The highest compliment is when a person emulates another. As with most children, they are the mirror image of their parents. This is great except when children are reliving the bad habits of one’s parents.
“Do as I say, not as I do”…is the famous quote that is heard around many households. What does that mean to a child? Does it mean that it’s good enough for me, but not you? Does it mean that I’m sacrificing my best for you, but you should never do the same? Does it mean that I (the parent) am not worthy?
Whatever the meaning that is interpreted by a child, it’s not good.
Let us begin teaching children the value is placed with self and not monetary value of goods. Yes, money does have value but not at the sacrifice of one’s freedom. When you become a victim of mismanagement and a slave to your finances then you are not valuing yourself.
There are five points that should be discussed with children when it comes to personal finances.
1) Know your worth and not define yourself by material possessions.
2) Never spend more than you have.
3) Set clear goals when it comes to your spending limits (budget).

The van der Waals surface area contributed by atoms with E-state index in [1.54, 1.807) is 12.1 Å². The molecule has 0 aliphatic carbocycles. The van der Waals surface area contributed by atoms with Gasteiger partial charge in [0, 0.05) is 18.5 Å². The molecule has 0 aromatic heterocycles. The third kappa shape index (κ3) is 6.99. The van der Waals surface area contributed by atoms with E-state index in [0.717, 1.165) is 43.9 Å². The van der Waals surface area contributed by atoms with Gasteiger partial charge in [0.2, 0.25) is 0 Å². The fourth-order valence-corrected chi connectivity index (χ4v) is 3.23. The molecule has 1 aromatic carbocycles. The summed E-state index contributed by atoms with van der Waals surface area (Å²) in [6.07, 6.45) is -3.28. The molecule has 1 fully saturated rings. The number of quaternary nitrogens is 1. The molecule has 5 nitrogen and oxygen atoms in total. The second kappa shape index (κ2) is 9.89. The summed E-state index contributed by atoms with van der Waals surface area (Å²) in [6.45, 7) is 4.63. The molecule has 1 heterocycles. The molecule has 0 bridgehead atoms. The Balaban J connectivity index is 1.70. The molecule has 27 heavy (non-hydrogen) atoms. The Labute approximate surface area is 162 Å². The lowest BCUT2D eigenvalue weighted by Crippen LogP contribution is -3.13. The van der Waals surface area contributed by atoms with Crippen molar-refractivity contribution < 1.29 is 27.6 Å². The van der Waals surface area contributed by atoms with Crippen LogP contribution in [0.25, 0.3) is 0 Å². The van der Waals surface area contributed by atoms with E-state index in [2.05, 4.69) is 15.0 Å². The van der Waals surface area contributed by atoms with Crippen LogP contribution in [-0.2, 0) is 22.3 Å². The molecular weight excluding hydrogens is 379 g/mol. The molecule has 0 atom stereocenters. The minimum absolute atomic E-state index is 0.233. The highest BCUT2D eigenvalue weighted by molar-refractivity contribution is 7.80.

4) Create a savings account for an emergency fund.
5) Save sooner than later for retirement.
While discussing these pertinent points with your children it’s important to live by example. As parents, you want to make sure that you are creating happy moments when visualizing household money management. Children will grow up to believe what they see and hear around the household.
If you complain about going to work and never have enough money, they will resent employment in the future. If you openly discuss the proper ways of saving money, budgeting and enjoying life they will be able to make prudent financial decisions as adults.
“Love yourself enough to support yourself.”
© SMG, LLC